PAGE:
Florida Coastal Everglades Long Term Ecological Research
Florida Coastal Everglades LTER - Project Information
Project Information

Spatial, temporal, and individual variation in the diet of juvenile bull sharks (Carcharhinus leucas) in a coastal estuary

Long-term project
Start date: May-2005          End date: Aug-2013
Contact person: Philip Matich
Funding organization(s):
National Science Foundation

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Juvenile bull sharks (Carcharhinus leucas) are one of the top predators in the Florida Coastal Everglades and prey on a variety of fish and invertebrate species. Through top-down and bottom-up effects, bull sharks can influence taxa in lower trophic levels directly and indirectly, which in turn can cascade down or up food web(s). Understanding the diet of bull sharks is thus important in understanding what prey species are most important for them, as well as the role sharks play within an ecosystem. Our lab has been sampling bull sharks within the Shark River Slough (Everglades National Park) since May 2005 using longlines in five distinct sampling regions. After sharks are captured, several tissues are collected for stable isotope analysis, which reveals the approximate trophic position and basal source of carbon for sampled individuals. Our goal is to elucidate how the diet of sharks changes with space and time, as well as determine the variation in diet within the population of our study site. Preliminary data suggests that bull sharks consume prey from marine, estuarine, and freshwater habitats and there is considerable individual variation within the population that may be attributed to capture location, season, and/or shark size. An understanding of bull shark diet is critical, because as top predators they have a large influence on the trophodynmaics of the system. By understanding trophic relationships, we can better predict how changes in predator and prey distribution may affect the movement of materials and energy throughout the ecosystem.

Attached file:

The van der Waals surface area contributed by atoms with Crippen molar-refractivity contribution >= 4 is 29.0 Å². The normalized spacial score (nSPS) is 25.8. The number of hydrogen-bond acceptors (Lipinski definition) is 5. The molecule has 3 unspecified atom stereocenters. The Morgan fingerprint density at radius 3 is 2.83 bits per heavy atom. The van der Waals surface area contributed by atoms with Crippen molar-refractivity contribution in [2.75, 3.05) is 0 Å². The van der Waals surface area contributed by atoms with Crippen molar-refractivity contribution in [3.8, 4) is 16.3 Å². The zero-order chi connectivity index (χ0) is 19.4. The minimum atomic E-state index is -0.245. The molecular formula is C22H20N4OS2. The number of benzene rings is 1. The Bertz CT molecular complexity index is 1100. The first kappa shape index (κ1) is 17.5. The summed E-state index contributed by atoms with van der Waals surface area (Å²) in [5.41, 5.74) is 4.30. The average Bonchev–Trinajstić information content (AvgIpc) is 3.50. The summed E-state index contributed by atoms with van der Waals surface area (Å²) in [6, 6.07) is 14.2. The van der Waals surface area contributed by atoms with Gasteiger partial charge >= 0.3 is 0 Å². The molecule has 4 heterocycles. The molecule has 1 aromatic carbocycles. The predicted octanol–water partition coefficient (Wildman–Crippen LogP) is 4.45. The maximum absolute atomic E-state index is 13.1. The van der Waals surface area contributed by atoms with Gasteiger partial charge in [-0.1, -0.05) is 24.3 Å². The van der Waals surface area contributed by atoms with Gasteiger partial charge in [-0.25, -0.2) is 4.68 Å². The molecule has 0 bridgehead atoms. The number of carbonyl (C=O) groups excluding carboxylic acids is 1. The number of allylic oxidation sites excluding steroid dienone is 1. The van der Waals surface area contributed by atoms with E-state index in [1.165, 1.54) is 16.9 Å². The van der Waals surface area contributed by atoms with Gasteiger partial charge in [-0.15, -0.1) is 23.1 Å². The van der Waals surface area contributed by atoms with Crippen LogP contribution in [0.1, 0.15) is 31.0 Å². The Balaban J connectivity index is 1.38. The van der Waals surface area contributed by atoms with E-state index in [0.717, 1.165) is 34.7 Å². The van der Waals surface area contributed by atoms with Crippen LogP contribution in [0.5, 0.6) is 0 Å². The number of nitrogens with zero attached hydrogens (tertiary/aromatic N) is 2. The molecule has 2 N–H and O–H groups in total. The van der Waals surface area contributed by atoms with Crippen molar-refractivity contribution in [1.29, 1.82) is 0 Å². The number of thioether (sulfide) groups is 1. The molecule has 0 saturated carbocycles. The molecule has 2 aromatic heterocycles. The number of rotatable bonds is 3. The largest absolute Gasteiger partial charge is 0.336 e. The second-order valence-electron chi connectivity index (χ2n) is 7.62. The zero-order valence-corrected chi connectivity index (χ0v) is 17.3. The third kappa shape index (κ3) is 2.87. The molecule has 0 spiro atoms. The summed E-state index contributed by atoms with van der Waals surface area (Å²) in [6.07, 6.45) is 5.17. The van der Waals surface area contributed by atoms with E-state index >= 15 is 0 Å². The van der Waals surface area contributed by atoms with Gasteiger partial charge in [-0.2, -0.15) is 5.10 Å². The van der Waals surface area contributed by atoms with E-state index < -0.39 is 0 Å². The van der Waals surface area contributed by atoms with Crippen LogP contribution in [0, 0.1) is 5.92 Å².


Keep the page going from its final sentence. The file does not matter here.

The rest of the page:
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National Science Foundation logo This material is based upon work supported by the National Science Foundation through the Florida Coastal Everglades Long-Term Ecological Research program under Cooperative Agreements #DEB-1237517, #DBI-0620409, and #DEB-9910514. Any opinions, findings, conclusions, or recommendations expressed in the material are those of the author(s) and do not necessarily reflect the views of the National Science Foundation.
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